Date: September 6, 2018 | Story: Tiffany Adams | Photography: Beth Hall |
Meet Faith Whittle: A love of the arts and an encouraging creative family led this Fayetteville ceramicist to strike out on her own with a growing collection of functional, artful pottery pieces
Q. How did you become interested in ceramics?
A. I got started in ceramics while I was in college at Arkansas Tech University. At the time I was pursuing a degree in fine art with the intention to pursue graduate school and teach in higher education. The Beginning Ceramics course was a required elective, and I ended up taking it in fall 2013. I was terrible, but I fell instantly and completely in love with it. I found myself daydreaming about ceramics while I was in my other classes, which is something that hadn’t happened to me with any other medium. I only had a year left in school after that, so I took as many ceramic courses as I possibly could! After graduation I was lucky enough to spend some time as an apprentice potter for Dahlstedt Pottery in Mountain View.
Q. Do you come from an artistic family?
A. Yes, my parents are both musicians, so I was always encouraged to pursue music as well as visual art. It’s amazing the parallels that can be drawn between the two. Most particularly, I find myself assessing the balance in each form, rhythm, and repetition in my carved patterns, and harmony between form, function, and design.
I’ve also got a bit of family history when it comes to pottery. My great-uncle was James Chappell, author of The Potter’s Complete Book of Clay and Glazes. He was an amazing man and did all of the research behind each formula in his book himself. Unfortunately he passed away while I was very young, so I never knew him. But my mother has told me stories about him and about how she used to sit with him in his studio. I think of him often, and every once in a while I’ll comb through his book to try out a new glaze or slip recipe.
Q. What types of pieces do you create in your studio?
A. Currently, I create functional ceramics with specific purposes and intentional design. Throughout this past year I’ve been building my main collection, which features simple forms with a variety of earth-tone glazes and designs. My intention is for the pieces in this collection to fit together eclectically without necessarily matching. Certain pieces of this collection can currently be found in numerous retailers in Northwest Arkansas.
One of my favorite things to do is partner with other local makers or businesses to make something custom and extra special. Recently I’ve made ceramic candle containers for Little Bison Co. in Springdale and Hobby & Hum in Fayetteville, custom miniature planters for C by M Creative, which is located in Siloam Springs, and custom logo mugs for Fayetteville’s Freckled Hen Farmhouse.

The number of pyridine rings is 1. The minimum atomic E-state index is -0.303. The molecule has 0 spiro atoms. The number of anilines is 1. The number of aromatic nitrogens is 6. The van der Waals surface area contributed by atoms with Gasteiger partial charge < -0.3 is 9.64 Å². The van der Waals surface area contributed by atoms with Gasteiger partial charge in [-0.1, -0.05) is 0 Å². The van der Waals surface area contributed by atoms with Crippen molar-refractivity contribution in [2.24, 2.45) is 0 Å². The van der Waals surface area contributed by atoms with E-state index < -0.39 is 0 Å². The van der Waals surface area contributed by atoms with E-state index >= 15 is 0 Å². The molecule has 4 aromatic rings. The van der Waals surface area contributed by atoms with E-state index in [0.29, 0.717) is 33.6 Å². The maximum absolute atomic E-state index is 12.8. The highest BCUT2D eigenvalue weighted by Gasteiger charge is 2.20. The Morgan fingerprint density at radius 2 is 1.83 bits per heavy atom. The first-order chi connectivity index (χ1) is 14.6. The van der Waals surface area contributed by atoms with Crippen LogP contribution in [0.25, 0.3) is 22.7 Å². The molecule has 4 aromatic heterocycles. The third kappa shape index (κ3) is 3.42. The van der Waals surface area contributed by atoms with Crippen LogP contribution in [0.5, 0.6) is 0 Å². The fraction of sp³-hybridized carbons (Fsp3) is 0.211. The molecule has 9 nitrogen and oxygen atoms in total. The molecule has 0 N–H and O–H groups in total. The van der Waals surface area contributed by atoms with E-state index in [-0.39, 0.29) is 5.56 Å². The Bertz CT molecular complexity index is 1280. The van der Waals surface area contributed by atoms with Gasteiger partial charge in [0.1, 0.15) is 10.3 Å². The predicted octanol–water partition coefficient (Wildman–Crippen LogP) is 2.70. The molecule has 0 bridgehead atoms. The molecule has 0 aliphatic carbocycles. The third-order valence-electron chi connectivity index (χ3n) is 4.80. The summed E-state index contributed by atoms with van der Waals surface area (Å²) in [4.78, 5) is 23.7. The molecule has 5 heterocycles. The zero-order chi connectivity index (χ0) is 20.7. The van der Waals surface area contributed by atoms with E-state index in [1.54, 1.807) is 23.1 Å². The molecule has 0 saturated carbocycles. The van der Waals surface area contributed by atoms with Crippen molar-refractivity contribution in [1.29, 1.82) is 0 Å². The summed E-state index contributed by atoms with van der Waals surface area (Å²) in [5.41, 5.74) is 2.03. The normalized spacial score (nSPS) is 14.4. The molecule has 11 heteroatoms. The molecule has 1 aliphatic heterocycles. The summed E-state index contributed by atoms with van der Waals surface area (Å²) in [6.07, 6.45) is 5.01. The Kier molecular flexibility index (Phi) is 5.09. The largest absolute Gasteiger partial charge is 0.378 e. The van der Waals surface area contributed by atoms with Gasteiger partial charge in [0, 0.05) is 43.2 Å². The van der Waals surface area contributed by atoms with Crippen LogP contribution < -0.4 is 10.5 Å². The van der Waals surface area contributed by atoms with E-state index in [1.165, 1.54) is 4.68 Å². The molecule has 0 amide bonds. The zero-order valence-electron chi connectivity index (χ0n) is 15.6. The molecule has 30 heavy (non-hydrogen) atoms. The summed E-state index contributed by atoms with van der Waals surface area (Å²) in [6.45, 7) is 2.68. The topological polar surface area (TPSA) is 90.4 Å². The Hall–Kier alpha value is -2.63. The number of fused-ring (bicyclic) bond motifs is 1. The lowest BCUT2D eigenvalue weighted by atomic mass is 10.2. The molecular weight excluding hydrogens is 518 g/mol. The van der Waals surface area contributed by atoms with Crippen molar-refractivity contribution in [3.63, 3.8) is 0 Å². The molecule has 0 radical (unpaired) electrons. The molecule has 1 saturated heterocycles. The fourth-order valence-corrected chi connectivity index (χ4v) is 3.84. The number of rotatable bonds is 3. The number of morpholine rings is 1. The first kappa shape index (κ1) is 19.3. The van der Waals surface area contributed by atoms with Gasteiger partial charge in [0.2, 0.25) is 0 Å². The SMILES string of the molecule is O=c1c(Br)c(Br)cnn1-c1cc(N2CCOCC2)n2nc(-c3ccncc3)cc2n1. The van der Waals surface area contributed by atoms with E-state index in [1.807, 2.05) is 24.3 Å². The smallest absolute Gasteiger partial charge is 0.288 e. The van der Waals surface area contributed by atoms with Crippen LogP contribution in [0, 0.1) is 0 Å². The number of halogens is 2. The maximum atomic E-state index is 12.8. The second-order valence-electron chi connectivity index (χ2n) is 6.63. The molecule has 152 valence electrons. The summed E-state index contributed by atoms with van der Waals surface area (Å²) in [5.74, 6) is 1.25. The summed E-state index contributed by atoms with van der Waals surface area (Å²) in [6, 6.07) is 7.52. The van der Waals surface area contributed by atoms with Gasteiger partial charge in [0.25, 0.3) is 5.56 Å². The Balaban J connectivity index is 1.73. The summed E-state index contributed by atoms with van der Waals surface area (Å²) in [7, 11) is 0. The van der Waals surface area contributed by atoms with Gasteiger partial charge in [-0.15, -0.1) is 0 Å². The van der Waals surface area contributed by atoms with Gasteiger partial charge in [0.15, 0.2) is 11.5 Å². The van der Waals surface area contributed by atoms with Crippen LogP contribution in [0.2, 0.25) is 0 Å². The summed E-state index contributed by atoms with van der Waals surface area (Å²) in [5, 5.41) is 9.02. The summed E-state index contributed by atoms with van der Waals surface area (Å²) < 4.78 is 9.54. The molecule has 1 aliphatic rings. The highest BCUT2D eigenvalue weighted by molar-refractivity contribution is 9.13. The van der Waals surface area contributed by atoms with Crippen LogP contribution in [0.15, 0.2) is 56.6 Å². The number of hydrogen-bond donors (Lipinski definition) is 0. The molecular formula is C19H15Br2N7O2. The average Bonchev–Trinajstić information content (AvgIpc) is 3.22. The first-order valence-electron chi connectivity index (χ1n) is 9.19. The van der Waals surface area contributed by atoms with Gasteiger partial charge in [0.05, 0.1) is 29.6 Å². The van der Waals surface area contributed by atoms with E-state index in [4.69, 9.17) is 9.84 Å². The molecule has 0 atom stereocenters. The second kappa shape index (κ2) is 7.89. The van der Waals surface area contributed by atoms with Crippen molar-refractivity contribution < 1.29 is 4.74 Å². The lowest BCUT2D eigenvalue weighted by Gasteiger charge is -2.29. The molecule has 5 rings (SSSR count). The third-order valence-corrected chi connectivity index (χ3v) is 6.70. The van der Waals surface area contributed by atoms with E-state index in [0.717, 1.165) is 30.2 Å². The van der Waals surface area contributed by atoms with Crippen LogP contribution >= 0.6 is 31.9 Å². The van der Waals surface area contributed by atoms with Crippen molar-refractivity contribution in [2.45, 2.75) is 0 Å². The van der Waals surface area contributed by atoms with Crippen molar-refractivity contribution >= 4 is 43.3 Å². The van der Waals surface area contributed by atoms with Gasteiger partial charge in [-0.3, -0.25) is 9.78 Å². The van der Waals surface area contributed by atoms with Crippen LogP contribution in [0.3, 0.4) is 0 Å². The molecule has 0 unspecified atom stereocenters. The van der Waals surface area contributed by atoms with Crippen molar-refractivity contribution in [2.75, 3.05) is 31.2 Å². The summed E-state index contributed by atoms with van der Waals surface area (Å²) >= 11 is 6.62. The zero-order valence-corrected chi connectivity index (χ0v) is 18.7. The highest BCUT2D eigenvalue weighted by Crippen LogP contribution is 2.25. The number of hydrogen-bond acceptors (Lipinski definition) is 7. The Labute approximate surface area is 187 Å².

Q: How do your ideas become tangible pieces?
A: Many of my favorite ideas are born out of necessity. I’ve been trying more and more to think about what objects I need, what I need them to do, and what I’d like them to look like. Sometimes an idea will spawn out of annoyance while using a store-bought object. For example, it drives me nuts when I use a pitcher and the spout dribbles. This prompted me to hunt down the best way to make a pitcher belly and spout through a mixture of meticulous research and trial and error. Eventually, I was able to make pitchers that poured smoothly every time. Sometimes I’ll brainstorm in my sketchbook, but overall I tend to work a bit faster and better by just diving in on the wheel.
Q. Do you have a favorite design in your collection?
A. My most meaningful design is my sgraffito foliage motif. (Sgraffito is a decorative process where the surface is scratched to reveal contrasting color that lies beneath it.) It’s special because it’s one that has grown and evolved with me over the past several years. While I was in college, prior to my first ceramics class, I worked primarily with 2D materials. My favorite methods were reductive in nature—as in, I work better when I’m taking something away rather than adding to it. A great example of this is block printing. I’ve always loved the linear quality and high-contrast of block printing, and I loved the process of carving the block. When I figured out I could carve into clay too, it seemed like a natural fit. So I’ve been carving into my pieces as long as I’ve been throwing, but the process and design reflect my style as a 2D artist as well.
Connect with Faith and find info on her upcoming events and shows as well as local retailers who carry her line at faithwhittle.com or on Instagram (@faith_whittle).